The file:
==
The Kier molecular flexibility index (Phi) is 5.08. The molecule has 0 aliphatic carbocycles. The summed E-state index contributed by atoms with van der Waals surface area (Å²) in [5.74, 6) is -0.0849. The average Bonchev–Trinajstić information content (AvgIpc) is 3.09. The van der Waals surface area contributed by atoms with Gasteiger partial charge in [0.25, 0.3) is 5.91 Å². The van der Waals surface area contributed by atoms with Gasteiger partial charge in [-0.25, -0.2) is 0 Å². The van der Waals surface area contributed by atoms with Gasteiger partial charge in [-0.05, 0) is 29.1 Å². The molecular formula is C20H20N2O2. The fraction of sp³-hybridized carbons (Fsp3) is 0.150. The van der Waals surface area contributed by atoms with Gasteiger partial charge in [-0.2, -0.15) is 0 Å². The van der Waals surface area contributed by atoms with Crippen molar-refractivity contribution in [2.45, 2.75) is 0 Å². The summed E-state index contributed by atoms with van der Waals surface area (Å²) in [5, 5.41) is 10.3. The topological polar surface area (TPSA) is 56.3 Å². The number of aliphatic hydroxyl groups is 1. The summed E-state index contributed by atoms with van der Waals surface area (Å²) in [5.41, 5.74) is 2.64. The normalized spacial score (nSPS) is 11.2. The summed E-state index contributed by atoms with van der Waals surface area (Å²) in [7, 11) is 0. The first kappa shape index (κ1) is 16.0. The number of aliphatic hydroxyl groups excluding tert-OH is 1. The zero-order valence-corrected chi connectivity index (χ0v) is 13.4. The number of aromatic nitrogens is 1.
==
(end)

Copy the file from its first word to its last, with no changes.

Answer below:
The Kier molecular flexibility index (Phi) is 5.08. The molecule has 0 aliphatic carbocycles. The summed E-state index contributed by atoms with van der Waals surface area (Å²) in [5.74, 6) is -0.0849. The average Bonchev–Trinajstić information content (AvgIpc) is 3.09. The van der Waals surface area contributed by atoms with Gasteiger partial charge in [0.25, 0.3) is 5.91 Å². The van der Waals surface area contributed by atoms with Gasteiger partial charge in [-0.25, -0.2) is 0 Å². The van der Waals surface area contributed by atoms with Gasteiger partial charge in [-0.05, 0) is 29.1 Å². The molecular formula is C20H20N2O2. The fraction of sp³-hybridized carbons (Fsp3) is 0.150. The van der Waals surface area contributed by atoms with Gasteiger partial charge in [-0.2, -0.15) is 0 Å². The van der Waals surface area contributed by atoms with Crippen molar-refractivity contribution in [2.45, 2.75) is 0 Å². The summed E-state index contributed by atoms with van der Waals surface area (Å²) in [5, 5.41) is 10.3. The topological polar surface area (TPSA) is 56.3 Å². The number of aliphatic hydroxyl groups is 1. The summed E-state index contributed by atoms with van der Waals surface area (Å²) in [5.41, 5.74) is 2.64. The normalized spacial score (nSPS) is 11.2. The summed E-state index contributed by atoms with van der Waals surface area (Å²) in [7, 11) is 0. The first kappa shape index (κ1) is 16.0. The number of aliphatic hydroxyl groups excluding tert-OH is 1. The zero-order valence-corrected chi connectivity index (χ0v) is 13.4. The number of aromatic nitrogens is 1.